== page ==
Rotten Tomatoes is celebrating Halloween with 31 days of horror double feature recommendations. Each day of the week will have its own theme, with today’s being Twisted Tuesday! And if you want see what’s in store or what you missed, see the Daily Double schedule.
(Photo by Fox Searchlight/courtesy Everett Collection)
Twisted Tuesdays sink a knife into the facade of normalcy and twist the blade. For this Daily Double, the dance of death!
Before Darren Aronofsky could make this mind-bending ballet thriller with Natalie Portman, he had to infiltrate the New York dance world to find out what made these people tick. And Portman spent months in training to be able to perform the film’s choreography. Eventually the two of them came together to tell this story about an infantilized young woman, Nina, who yearns to play the Black Swan but fears what a loss of control would do to her. Black Swan
earned Portman an Academy Award for good reason: Her performance swings wildly from a shy goody-goody to a woman who would brutally murder for her shot at center stage. Aronofsky employs very little noticeable special effects and utilizes Matthew Libatique’s handheld, claustrophobic cinematography to evoke a sense of being trapped inside this fragile girl-woman who’s smothered by her overbearing but well-meaning mother; the director said he wanted to make a thriller that appeared to be a documentary for the first half, until things go off the rails. As Nina’s psyche begins to crack, the story grows ever more surreal, flourishing into some symbolic transformations. At once a melodrama and a thriller, Black Swan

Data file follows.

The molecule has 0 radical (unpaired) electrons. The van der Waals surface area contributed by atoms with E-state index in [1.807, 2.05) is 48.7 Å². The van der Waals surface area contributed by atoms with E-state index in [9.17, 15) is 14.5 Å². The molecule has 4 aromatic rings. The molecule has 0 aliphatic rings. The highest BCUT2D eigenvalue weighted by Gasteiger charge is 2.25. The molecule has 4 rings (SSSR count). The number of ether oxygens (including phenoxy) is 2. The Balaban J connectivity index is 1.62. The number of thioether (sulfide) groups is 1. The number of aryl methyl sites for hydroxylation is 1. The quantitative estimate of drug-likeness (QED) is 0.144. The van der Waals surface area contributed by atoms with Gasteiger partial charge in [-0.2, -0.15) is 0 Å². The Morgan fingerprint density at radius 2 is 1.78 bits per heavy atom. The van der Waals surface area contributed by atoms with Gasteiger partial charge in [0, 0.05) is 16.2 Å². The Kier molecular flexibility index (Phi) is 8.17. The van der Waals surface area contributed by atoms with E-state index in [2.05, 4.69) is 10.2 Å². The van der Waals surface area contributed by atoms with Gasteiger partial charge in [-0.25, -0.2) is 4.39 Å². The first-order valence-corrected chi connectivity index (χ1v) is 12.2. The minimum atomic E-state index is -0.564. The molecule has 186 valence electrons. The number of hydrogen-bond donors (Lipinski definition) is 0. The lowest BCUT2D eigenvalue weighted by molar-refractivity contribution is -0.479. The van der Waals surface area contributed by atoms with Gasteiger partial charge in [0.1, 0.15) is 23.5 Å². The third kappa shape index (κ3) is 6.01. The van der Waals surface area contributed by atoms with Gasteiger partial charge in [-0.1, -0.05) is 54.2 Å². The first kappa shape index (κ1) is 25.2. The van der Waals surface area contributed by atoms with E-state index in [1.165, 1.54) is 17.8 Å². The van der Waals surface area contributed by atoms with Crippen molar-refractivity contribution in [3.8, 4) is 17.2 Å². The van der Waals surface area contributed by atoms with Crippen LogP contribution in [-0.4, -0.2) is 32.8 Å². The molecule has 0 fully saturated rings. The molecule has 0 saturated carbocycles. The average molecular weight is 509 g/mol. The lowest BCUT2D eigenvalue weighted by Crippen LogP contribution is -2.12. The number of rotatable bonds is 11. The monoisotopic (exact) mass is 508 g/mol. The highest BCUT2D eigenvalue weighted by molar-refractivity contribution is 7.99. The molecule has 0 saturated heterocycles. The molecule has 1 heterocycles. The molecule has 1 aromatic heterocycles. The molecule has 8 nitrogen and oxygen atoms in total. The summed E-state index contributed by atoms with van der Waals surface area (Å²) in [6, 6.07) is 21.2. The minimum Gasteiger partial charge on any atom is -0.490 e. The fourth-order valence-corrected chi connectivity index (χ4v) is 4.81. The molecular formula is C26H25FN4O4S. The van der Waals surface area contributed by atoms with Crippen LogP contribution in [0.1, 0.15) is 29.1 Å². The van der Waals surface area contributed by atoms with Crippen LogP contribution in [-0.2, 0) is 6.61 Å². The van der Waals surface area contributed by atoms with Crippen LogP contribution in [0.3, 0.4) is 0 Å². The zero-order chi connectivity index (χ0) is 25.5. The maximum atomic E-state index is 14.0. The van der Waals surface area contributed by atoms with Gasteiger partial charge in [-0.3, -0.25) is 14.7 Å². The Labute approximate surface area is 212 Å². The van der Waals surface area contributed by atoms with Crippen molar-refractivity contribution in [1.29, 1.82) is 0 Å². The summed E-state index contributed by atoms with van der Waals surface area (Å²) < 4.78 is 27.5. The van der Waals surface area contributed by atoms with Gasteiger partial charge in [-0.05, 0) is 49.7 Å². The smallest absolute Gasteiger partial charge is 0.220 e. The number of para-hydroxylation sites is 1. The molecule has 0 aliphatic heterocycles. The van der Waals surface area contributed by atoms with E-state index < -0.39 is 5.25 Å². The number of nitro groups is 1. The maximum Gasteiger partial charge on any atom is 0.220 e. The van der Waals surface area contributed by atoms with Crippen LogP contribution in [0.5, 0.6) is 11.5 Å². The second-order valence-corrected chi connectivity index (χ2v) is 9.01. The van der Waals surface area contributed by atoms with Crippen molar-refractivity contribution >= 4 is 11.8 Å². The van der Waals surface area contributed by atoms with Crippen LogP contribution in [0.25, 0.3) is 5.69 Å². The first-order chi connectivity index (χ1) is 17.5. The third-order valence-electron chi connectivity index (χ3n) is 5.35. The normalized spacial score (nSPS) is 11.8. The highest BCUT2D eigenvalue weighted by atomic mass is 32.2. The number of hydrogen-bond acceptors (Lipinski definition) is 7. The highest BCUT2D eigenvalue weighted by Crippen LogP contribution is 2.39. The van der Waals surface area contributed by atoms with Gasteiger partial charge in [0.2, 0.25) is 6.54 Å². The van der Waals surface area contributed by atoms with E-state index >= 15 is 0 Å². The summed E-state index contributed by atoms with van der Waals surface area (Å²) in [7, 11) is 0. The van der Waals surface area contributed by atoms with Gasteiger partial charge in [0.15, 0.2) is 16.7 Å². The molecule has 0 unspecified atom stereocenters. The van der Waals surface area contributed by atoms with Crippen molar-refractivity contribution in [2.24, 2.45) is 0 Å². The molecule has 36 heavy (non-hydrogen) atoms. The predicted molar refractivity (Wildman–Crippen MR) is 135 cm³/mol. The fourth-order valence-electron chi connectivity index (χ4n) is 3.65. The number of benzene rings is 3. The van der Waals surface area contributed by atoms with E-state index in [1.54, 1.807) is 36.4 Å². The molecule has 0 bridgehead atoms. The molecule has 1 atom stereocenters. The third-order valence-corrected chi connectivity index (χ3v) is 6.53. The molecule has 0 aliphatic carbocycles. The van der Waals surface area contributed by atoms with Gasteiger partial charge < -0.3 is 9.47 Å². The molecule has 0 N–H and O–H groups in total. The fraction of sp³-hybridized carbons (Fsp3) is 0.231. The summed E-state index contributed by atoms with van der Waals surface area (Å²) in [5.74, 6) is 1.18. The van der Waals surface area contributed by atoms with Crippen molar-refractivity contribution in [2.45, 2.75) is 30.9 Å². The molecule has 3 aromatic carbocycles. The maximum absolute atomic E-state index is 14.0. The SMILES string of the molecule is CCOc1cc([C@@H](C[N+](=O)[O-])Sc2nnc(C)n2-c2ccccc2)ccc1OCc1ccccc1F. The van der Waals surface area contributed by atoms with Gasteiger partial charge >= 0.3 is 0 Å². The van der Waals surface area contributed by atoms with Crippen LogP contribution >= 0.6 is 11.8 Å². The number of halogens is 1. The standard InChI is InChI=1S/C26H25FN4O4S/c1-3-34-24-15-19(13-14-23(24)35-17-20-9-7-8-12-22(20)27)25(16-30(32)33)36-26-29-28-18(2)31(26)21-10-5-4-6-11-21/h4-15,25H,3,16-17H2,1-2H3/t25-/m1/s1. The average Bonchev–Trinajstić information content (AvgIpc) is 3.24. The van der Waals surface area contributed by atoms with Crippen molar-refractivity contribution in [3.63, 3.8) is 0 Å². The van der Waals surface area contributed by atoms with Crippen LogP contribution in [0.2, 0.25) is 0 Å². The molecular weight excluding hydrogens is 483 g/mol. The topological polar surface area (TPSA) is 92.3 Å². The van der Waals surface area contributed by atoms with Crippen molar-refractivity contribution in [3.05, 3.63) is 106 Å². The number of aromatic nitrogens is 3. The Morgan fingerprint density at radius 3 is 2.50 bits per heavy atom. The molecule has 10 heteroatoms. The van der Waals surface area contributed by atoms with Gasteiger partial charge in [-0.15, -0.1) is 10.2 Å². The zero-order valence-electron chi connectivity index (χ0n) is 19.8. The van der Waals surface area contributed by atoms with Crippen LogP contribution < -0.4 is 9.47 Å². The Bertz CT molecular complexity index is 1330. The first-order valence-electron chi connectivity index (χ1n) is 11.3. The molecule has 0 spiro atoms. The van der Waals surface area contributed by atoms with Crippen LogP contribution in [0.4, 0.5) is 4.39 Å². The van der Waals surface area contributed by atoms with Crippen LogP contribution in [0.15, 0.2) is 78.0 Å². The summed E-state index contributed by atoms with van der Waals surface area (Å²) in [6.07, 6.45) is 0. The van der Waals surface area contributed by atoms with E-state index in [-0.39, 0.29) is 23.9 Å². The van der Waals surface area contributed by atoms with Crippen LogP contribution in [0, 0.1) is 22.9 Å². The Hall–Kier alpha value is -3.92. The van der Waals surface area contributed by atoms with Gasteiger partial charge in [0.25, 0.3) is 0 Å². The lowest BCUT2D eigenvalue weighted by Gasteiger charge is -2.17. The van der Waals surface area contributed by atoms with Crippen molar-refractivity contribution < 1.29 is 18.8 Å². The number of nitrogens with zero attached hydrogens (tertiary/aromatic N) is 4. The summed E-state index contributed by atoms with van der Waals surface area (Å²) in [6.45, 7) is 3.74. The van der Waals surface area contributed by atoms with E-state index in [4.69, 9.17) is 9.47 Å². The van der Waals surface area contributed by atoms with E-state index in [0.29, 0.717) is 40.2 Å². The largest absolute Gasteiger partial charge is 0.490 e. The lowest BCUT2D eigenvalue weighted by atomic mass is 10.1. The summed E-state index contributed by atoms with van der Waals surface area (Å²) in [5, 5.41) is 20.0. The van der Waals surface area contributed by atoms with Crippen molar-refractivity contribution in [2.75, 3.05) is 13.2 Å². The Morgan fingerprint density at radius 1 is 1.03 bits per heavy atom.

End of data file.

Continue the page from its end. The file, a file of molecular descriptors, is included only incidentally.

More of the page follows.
is an exploration into sacrificing the self for perfection, teased out through an age-old story about a swan who yearns to be human. And if that doesn’t hook you, consider that Aronofsky called it his “were-swan” movie.
Available on Vudu, YouTube, iTunes, Amazon Video, Google Play, FandangoNOW
You think Black Swan
made dancing look like a mechanism of torture? Now you can check out the original ballet-murder movie, Dario Argento’s Suspiria
. This pulpy Italian tale about witches running a ballet school to sacrifice their students for power is told through the eyes of an American, Suzy Bannon, who arrives at the school just in time to see another student fleeing. Once there, Suzy experiences a number of oddities, and two students are suddenly missing — though we know that they’re murdered by an unseen assailant. Suzy gets sick and is instructed to drink a glass of wine every evening, larvae begins falling from the ceiling, and, wouldn’t you know it, there’s a secret passageway. A kaleidoscope of rich pinks, purples, and reds, this film emphasized vivid colors like the ones found in 1937’s Snow White
, and favored nightmarish surrealism over realism. This was one of the last few Technicolor films and certainly looks it — there’s no room for subtlety in Suspiria
. With an iconic score from Goblin, the film’s sounds and music have become just as popular as the movie that inspired them, so it’s likely you’ve heard the score even if you’ve never seen the film, and it’s definitely still worth the watch. Suspiria
has proven itself a timeless classic, and has now been remade and reimagined by Luca Guadagnino
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